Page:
And all the Munchkins did rejoice

She's not only merely gone, she's really most sincerely gone

Today was the last Board of Supervisors meeting for Bonnie Neely, who was kicked to the curb by Fourth District voters after 24 loooooong years in office.

There were water works o’ plenty in the board chamber this morning, some of it sincere, as political types bade farewell to one of the most polaraizing figures in Humboldt County history.

It was also the last meeting for the Fifth District’s Jill Duffy, who stepped aside after two terms.

To her, we say goodbye.

To the other, good God it’s about time.

Mark prays for deliverance

We knew he used to make banjos, but we never knew he could play them too.

Yee-haa!

The Board of Supervisors meeting today got noticeably less dull when outgoing 5th District Supervisor Jill Duffy called bullshit on a move by her fellow supervisors to rush through the nomination of Mark Lovelace to replace Bonnie Neely on the Coastal Commission.

Fireworks ensued.

Duffy objected for a variety of reasons, including that Board Chairman Clif Clendenen should have contacted and solicited input from incoming supervisors Ryan Sundberg and Virginia Bass. But that wasn’t what Bonnie told Clif to do. D’oh!!

The decision on who will replace Neely will ultimately be made by the Govornator. (We’ll link to the video when it comes available, because it’s worth watching Duffy, and the other 20 or so people, bitchslap Little Lovelace.)

NEC, Baykeeper continue battle to undam cash flow

As an agreement that would remove four dams on the Klamath River inches closer, a bunch of folks with “Undam the Klamath” stickers on the bumpers of their Subarus and light trucks are scrambling to make sense of their own talking points.

They want the dams removed now, so they’re going to oppose agreements to remove them in the future.

They want fish populations restored now, so they’re going to oppose agreements to restore them in the future.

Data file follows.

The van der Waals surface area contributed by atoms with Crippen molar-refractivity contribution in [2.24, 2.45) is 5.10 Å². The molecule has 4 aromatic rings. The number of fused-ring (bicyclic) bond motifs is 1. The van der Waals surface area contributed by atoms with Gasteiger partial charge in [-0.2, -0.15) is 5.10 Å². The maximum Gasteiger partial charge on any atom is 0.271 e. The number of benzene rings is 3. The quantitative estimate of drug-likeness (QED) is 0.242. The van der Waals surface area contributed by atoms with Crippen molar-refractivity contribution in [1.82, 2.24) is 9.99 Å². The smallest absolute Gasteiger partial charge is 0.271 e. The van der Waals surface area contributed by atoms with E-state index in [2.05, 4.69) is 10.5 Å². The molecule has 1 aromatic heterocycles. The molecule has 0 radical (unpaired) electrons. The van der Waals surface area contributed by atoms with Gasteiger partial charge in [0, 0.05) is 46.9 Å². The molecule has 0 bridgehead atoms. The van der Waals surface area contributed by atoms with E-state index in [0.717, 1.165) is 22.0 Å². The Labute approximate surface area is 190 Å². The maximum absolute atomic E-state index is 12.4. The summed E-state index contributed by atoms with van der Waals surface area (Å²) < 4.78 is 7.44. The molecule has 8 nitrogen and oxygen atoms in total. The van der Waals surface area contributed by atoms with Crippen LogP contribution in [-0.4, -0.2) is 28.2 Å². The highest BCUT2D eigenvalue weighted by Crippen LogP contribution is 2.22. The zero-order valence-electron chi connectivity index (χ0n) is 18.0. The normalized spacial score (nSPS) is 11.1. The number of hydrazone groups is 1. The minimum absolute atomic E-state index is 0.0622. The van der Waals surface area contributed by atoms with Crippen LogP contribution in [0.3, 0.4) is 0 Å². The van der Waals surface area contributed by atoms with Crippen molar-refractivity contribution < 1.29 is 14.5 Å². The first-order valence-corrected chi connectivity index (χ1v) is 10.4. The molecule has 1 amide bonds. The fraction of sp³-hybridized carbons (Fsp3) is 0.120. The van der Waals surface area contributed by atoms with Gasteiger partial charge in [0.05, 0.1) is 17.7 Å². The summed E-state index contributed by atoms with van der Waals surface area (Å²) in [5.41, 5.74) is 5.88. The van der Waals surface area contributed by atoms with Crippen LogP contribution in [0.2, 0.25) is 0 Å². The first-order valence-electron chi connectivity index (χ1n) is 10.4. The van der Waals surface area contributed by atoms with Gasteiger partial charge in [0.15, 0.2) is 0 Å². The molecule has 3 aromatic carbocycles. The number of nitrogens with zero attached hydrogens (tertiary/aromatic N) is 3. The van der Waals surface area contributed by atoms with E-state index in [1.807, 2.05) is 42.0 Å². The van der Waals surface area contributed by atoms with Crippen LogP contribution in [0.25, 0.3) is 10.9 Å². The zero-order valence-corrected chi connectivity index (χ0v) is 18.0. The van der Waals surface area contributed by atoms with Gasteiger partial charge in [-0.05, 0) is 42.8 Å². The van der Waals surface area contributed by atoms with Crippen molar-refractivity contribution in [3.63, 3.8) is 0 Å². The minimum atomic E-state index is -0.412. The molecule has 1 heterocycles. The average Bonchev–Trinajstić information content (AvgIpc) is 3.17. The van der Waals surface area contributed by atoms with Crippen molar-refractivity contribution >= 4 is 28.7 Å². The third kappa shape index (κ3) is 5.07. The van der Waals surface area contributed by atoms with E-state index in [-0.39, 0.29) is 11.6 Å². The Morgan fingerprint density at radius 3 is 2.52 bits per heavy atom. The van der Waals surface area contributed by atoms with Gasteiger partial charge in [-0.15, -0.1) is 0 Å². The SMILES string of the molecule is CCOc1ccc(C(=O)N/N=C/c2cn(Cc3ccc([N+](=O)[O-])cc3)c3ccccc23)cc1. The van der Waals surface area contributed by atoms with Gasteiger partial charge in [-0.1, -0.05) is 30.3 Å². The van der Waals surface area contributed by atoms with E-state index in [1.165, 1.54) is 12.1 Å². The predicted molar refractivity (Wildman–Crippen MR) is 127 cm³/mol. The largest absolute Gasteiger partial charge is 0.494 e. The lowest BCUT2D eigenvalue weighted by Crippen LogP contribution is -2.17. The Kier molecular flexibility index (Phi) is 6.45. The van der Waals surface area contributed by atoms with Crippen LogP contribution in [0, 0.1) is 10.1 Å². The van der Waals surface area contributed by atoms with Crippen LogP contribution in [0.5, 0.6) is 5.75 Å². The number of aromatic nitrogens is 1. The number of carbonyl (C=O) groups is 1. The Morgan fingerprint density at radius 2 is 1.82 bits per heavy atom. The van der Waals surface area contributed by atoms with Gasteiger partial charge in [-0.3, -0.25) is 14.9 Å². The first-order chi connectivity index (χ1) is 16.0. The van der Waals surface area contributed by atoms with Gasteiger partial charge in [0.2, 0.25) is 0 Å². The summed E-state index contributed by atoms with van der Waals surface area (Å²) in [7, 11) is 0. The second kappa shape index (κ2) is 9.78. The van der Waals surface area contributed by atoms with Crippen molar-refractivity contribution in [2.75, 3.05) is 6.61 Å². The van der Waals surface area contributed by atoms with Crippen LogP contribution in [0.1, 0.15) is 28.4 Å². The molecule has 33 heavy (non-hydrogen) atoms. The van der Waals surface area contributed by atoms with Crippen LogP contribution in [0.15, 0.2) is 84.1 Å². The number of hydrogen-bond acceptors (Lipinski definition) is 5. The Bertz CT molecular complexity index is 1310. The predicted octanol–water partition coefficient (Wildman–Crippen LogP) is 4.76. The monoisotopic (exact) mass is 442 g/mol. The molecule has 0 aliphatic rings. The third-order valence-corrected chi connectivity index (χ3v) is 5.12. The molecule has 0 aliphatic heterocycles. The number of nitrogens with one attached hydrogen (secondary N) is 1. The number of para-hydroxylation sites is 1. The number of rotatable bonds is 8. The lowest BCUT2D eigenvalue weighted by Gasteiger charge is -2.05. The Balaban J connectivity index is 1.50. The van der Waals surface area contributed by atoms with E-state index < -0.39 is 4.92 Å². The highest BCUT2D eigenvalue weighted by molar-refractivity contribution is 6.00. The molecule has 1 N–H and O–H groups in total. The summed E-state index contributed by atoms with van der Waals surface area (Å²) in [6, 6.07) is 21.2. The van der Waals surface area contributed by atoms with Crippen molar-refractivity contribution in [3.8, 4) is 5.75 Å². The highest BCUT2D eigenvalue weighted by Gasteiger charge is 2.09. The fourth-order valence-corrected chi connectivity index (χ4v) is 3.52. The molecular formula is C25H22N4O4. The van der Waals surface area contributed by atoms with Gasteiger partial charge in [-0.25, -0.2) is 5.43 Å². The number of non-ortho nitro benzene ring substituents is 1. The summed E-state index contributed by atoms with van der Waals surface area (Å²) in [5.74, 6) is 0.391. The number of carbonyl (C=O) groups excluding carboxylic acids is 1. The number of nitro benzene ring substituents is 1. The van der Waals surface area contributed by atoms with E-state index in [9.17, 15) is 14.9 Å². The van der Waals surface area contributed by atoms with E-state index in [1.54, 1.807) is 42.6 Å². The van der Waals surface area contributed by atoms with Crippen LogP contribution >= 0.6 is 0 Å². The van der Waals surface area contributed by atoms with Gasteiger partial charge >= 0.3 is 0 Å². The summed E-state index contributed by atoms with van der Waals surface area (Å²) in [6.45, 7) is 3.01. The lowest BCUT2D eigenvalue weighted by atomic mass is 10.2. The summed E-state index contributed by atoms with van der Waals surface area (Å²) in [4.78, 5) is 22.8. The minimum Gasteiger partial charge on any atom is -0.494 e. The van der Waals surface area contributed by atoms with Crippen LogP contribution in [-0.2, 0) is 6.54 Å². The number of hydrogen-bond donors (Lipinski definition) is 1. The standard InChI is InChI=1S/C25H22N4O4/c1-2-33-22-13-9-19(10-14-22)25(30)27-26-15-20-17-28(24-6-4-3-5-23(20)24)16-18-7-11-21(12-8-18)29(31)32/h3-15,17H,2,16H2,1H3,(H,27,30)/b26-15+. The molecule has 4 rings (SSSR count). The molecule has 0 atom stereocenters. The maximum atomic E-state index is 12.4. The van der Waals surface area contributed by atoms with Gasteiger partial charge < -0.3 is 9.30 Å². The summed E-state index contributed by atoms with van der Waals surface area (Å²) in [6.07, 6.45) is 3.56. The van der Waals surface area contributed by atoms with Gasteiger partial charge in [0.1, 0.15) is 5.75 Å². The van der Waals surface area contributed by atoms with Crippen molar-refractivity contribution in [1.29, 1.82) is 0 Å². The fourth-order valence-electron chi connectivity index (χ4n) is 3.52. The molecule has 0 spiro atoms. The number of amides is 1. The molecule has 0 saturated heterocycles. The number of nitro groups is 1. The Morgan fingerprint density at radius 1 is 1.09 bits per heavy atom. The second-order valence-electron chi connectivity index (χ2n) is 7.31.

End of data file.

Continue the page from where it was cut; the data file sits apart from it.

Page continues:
They want water flows restored now, so they’re going to oppose agreements to restore them in the future.

Currently we’re being asked to wait 11 years to put the North Coast’s most important watershed back together as part of a delicate and complex series of agreements. But as one longtime river advocate said in today’s Times-Standard, “The dams will stay in place for another 50 years if this all falls apart.”

Maybe falling apart is exactly what some progs are aiming for.

You may recall that when Paykeeper and the Northcoast Environmental Center were forced to choose between dam removal and suing someone, both immediately decided they could live with the dams.

Yurok tribe policy analyst Troy Fletcher points out that Klamath issues can’t be resolved in a courtroom, but when you keep your nonprofit and your lifestyle afloat through legal extortion, it doesn’t actually matter if the issues are resolved.

Revitalizing salmon runs? Irrelevant. Preventing dioxin from leeching into the bay? Who cares. As long as Sneaky Pete Nichols has someone to sue, it’s peace on earth and all that happy shit.

Caltrans project hits political road block

stunt-car

Unsafe highways make excellent soapboxes.

After six years of studies, reports, environmental analyses, public input, modifications and multi-agency approvals, the Eureka-Arcata Corridor Project ran smack into a wall of silence Tuesday at the Board of Supervisors meeting.

Supervisor Jill Duffy proposed accepting the staff report and moving forward with the least environmentally damaging alternative for making necessary safety improvements–but couldn’t get a second for her motion.

Why not? Well that depends on who you ask.

Supervisor Bonnie Neely needed more analysis and findings.

Supervisor Mark Lovelace wasn’t “comfortable” making a decision.

Caltrans reps didn’t seem to know what to think, and asked the supervisors to identify specific concerns.

They couldn’t come up with anything, but fortunately Lovelace’s buddies over at Green Wheels have their talking points lubed up and ready to roll.

First–and who knew?–it turns out that cars produce greenhouse gases. Evidently Caltrans is supposed to do something about that if it wants its road repair projects to move forward.

Second, the preferred alternative calls for improvements to Indianola Road, which could lead to sprawl.

Finally, that alternative costs a lot of money and will reduce Caltrans’ ability to build trails for bikes and bums, which is what it really should be doing in the first place.